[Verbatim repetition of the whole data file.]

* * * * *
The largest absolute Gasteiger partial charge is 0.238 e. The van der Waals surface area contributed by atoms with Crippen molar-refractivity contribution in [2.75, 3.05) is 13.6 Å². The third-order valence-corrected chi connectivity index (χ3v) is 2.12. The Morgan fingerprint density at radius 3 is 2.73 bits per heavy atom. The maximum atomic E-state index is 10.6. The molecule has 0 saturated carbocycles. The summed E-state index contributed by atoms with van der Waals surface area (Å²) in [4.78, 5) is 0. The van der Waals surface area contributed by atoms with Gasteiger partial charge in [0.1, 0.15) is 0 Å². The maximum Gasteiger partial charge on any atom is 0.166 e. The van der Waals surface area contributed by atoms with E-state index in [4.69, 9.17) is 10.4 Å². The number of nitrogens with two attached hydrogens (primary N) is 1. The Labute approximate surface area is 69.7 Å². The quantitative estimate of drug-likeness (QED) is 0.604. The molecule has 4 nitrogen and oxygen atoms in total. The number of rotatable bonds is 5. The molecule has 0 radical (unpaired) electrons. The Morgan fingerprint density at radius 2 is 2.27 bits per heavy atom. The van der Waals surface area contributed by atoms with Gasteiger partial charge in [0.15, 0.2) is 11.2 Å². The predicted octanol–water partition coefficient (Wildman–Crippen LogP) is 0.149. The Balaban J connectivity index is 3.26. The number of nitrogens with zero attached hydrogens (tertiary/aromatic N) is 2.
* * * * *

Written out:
The largest absolute Gasteiger partial charge is 0.238 e. The van der Waals surface area contributed by atoms with Crippen molar-refractivity contribution in [2.75, 3.05) is 13.6 Å². The third-order valence-corrected chi connectivity index (χ3v) is 2.12. The Morgan fingerprint density at radius 3 is 2.73 bits per heavy atom. The maximum atomic E-state index is 10.6. The molecule has 0 saturated carbocycles. The summed E-state index contributed by atoms with van der Waals surface area (Å²) in [4.78, 5) is 0. The van der Waals surface area contributed by atoms with Gasteiger partial charge in [0.1, 0.15) is 0 Å². The maximum Gasteiger partial charge on any atom is 0.166 e. The van der Waals surface area contributed by atoms with E-state index in [4.69, 9.17) is 10.4 Å². The number of nitrogens with two attached hydrogens (primary N) is 1. The Labute approximate surface area is 69.7 Å². The quantitative estimate of drug-likeness (QED) is 0.604. The molecule has 4 nitrogen and oxygen atoms in total. The number of rotatable bonds is 5. The molecule has 0 radical (unpaired) electrons. The Morgan fingerprint density at radius 2 is 2.27 bits per heavy atom. The van der Waals surface area contributed by atoms with Gasteiger partial charge in [0.15, 0.2) is 11.2 Å². The predicted octanol–water partition coefficient (Wildman–Crippen LogP) is 0.149. The Balaban J connectivity index is 3.26. The number of nitrogens with zero attached hydrogens (tertiary/aromatic N) is 2.